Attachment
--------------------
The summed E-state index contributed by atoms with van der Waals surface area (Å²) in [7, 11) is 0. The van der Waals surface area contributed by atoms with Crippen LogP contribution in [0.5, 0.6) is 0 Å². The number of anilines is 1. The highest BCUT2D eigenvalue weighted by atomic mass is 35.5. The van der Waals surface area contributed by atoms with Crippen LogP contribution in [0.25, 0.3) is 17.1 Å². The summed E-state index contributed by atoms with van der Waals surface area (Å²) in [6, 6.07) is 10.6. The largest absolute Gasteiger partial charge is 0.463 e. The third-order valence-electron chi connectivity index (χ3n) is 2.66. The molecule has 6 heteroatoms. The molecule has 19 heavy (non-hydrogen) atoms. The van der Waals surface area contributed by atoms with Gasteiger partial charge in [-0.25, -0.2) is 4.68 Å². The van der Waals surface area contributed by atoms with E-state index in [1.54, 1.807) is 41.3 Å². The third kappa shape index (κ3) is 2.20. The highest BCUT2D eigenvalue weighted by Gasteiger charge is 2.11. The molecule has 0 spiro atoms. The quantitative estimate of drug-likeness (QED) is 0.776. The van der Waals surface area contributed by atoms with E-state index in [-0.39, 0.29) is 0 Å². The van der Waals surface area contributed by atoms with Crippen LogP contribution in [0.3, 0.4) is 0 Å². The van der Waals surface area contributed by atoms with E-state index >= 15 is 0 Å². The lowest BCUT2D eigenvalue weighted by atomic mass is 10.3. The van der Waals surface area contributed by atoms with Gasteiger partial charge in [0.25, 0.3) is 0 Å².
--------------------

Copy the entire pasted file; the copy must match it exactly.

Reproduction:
The summed E-state index contributed by atoms with van der Waals surface area (Å²) in [7, 11) is 0. The van der Waals surface area contributed by atoms with Crippen LogP contribution in [0.5, 0.6) is 0 Å². The number of anilines is 1. The highest BCUT2D eigenvalue weighted by atomic mass is 35.5. The van der Waals surface area contributed by atoms with Crippen LogP contribution in [0.25, 0.3) is 17.1 Å². The summed E-state index contributed by atoms with van der Waals surface area (Å²) in [6, 6.07) is 10.6. The largest absolute Gasteiger partial charge is 0.463 e. The third-order valence-electron chi connectivity index (χ3n) is 2.66. The molecule has 6 heteroatoms. The molecule has 19 heavy (non-hydrogen) atoms. The van der Waals surface area contributed by atoms with Gasteiger partial charge in [-0.25, -0.2) is 4.68 Å². The van der Waals surface area contributed by atoms with E-state index in [1.54, 1.807) is 41.3 Å². The third kappa shape index (κ3) is 2.20. The highest BCUT2D eigenvalue weighted by Gasteiger charge is 2.11. The molecule has 0 spiro atoms. The quantitative estimate of drug-likeness (QED) is 0.776. The van der Waals surface area contributed by atoms with E-state index in [-0.39, 0.29) is 0 Å². The van der Waals surface area contributed by atoms with Crippen LogP contribution in [0.3, 0.4) is 0 Å². The van der Waals surface area contributed by atoms with E-state index >= 15 is 0 Å². The lowest BCUT2D eigenvalue weighted by atomic mass is 10.3. The van der Waals surface area contributed by atoms with Gasteiger partial charge in [0.25, 0.3) is 0 Å².